Pros:The lyrics, the lyrics, the wordplay and the lyrics.
Cons:A bit short.
The Bottom Line: Perfect album front to back. Classic hip hop.
For years, Sean Price was a weird story. He made waves as one half of the duo Heltah Skeltah with his partner Rock, and had a certified classic hip hop album with 'Nocturnal'. Conversely, many viewed his contributions to Heltah Skeltah as complementary and overshadowed by Rock. Then, as time went on, he'd drop a single here and there, and would stoke the rumour fires, only to do nothing.
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All that changed 2 years ago with 'Monkey Barz', his first solo release. To me, it was a lackluster effort whose faults were compounded by the fact that much of the material had been heard before on various mixtapes. However, even with the relative disappointment of that first solo LP, Sean Price showed a considerable amount of lyrical talent, and a predilection for the witty one liner.
Fast forward to today. No mixtape announced this album. Sean Price comes to us with a brand new album of unheard material. As Tyra Banks would annoyingly state- SO WHAT?
Let me sum up 'Jesus Price Supastar' thusly- it's only March, and this album is a lock for the top three of the year, if not the absolute best. Top to bottom, it improves on everything that was bad AND good on 'Monkey Barz' and shows a tremendous amount of growth and creativity from Sean P. From the album opening head cracking drums of the intro, where Sean P casually informs us that he's got his manhood in your mom's mouth, to the surprisingly introspective 'Mess You Made' album closer where Sean reminisces on the mistakes of his past, 'Jesus Price Supastar' is filled with classic beats and lines that make you say, 'Did he just say that? Play it again!'.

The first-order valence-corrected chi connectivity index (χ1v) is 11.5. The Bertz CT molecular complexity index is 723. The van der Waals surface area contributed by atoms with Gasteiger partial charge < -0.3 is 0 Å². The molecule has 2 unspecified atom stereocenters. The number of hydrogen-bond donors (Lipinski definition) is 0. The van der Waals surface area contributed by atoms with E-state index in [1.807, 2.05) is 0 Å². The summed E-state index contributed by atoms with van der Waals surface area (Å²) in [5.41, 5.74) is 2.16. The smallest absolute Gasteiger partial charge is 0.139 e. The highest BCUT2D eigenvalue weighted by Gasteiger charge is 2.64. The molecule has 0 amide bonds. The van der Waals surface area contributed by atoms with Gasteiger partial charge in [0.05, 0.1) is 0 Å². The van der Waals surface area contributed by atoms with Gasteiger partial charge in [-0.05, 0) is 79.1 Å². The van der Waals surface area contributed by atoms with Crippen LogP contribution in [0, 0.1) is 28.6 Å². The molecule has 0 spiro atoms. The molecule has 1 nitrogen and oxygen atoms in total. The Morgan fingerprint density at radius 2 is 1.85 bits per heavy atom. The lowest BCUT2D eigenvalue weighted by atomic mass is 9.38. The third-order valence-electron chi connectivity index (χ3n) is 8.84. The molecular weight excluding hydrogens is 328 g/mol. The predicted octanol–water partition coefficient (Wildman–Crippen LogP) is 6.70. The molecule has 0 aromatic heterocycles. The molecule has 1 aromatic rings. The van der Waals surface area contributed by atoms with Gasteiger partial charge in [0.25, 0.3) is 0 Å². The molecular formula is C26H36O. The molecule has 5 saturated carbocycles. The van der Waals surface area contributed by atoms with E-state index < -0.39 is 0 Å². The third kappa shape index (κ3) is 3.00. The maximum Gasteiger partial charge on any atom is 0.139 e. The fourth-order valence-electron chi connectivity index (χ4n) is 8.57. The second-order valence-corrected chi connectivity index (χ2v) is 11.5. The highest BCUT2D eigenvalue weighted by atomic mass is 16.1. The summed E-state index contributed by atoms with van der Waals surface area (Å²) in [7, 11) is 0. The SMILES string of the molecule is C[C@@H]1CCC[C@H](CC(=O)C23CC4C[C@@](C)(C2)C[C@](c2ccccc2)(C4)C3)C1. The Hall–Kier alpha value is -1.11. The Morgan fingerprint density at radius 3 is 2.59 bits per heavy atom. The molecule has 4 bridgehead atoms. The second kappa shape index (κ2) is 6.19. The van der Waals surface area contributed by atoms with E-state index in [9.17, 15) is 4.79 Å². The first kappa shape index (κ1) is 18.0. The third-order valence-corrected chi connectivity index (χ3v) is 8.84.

The album is littered with various producer credits, all of who know the types of beats that Sean sounds best over- 9th Wonder, a producer who I have rightfully dumped all over on in the past, is particularly apt at this- he sets up some thumping drums, a simple soul loop, and lets Sean fill in the blank on a track like the lead single 'P-Body' which is a quintessential hardcore NYC street anthem- the man doesn't need extra sound to fill in the spaces- he's the whole show himself. Not to be outdone, Tommy Tee does a spot on Dr. Dre impression with 'Church', and 10 for the Triad gives Sean some inspired funk for 'Like You'. However the producer who really shines on this record and absolutely needs to keep making more tracks with Sean is Justice Leaguer Khrysis. From the mesmerizing vocal sample on 'One' to the thundering drums of 'King Kong', the man has figured out Sean P just like his production friend 9th Wonder, yet still forces him to grow as an artist.
Throughout all this, Sean remains the focal point however, and he doesn't disappoint- punchline after punchline waves over you as you listen to the album, and they're clever enough that you never stop and think 'this is getting monotonous'... instead Sean seems to have a charisma that makes you want to hear more, almost making you wish he didn't have guests on the album like Buckshot, Sadat X, Chaundon et al. There will be some that will tell you that this album is too one dimensional- and they'd be wrong. Sean isn't reinventing the wheel here- he's just a great MC to listen to.
It's because of this tight connection between producer and lyricist that 'Jesus Price Supastar' works as well as it does, and it's the reason why Sean P will be a force to reckoned with in the years to come. Major label anyone? No matter what happens though- it's obvious that Sean has entered the next stage of his development as an MC- 10 years after he debuted- and that's an amazing feat unto itself.
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